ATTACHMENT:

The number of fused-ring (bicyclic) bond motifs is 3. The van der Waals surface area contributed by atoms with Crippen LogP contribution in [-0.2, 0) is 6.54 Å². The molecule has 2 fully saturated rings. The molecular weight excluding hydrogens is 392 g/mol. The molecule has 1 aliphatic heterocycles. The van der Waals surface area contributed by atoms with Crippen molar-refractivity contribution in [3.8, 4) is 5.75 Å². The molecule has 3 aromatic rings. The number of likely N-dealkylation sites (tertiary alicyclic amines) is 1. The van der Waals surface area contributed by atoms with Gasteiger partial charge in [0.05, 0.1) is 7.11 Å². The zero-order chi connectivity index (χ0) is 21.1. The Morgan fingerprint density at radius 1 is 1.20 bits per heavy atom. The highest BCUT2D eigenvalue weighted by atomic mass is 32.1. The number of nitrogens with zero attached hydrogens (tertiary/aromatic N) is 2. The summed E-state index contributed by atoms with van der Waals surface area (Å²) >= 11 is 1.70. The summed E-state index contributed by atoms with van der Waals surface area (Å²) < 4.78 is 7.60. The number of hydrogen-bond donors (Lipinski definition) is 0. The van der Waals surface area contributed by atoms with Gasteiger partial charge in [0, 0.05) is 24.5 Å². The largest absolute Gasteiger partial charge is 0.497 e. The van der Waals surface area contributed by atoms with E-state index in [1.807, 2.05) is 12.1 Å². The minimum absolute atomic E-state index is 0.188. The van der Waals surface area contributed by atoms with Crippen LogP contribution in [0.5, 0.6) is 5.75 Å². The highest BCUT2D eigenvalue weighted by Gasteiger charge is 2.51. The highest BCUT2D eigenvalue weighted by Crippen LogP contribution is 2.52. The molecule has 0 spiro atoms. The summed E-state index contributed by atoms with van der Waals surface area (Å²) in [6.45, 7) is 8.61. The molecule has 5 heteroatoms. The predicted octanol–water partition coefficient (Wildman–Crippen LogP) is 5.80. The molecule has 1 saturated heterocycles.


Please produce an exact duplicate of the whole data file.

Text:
The number of fused-ring (bicyclic) bond motifs is 3. The van der Waals surface area contributed by atoms with Crippen LogP contribution in [-0.2, 0) is 6.54 Å². The molecule has 2 fully saturated rings. The molecular weight excluding hydrogens is 392 g/mol. The molecule has 1 aliphatic heterocycles. The van der Waals surface area contributed by atoms with Crippen molar-refractivity contribution in [3.8, 4) is 5.75 Å². The molecule has 3 aromatic rings. The number of likely N-dealkylation sites (tertiary alicyclic amines) is 1. The van der Waals surface area contributed by atoms with Gasteiger partial charge in [0.05, 0.1) is 7.11 Å². The zero-order chi connectivity index (χ0) is 21.1. The Morgan fingerprint density at radius 1 is 1.20 bits per heavy atom. The highest BCUT2D eigenvalue weighted by atomic mass is 32.1. The number of nitrogens with zero attached hydrogens (tertiary/aromatic N) is 2. The summed E-state index contributed by atoms with van der Waals surface area (Å²) >= 11 is 1.70. The summed E-state index contributed by atoms with van der Waals surface area (Å²) < 4.78 is 7.60. The number of hydrogen-bond donors (Lipinski definition) is 0. The van der Waals surface area contributed by atoms with Gasteiger partial charge in [0, 0.05) is 24.5 Å². The largest absolute Gasteiger partial charge is 0.497 e. The van der Waals surface area contributed by atoms with E-state index in [1.807, 2.05) is 12.1 Å². The minimum absolute atomic E-state index is 0.188. The van der Waals surface area contributed by atoms with Crippen LogP contribution in [0.5, 0.6) is 5.75 Å². The highest BCUT2D eigenvalue weighted by Gasteiger charge is 2.51. The highest BCUT2D eigenvalue weighted by Crippen LogP contribution is 2.52. The molecule has 0 spiro atoms. The summed E-state index contributed by atoms with van der Waals surface area (Å²) in [6.45, 7) is 8.61. The molecule has 5 heteroatoms. The predicted octanol–water partition coefficient (Wildman–Crippen LogP) is 5.80. The molecule has 1 saturated heterocycles.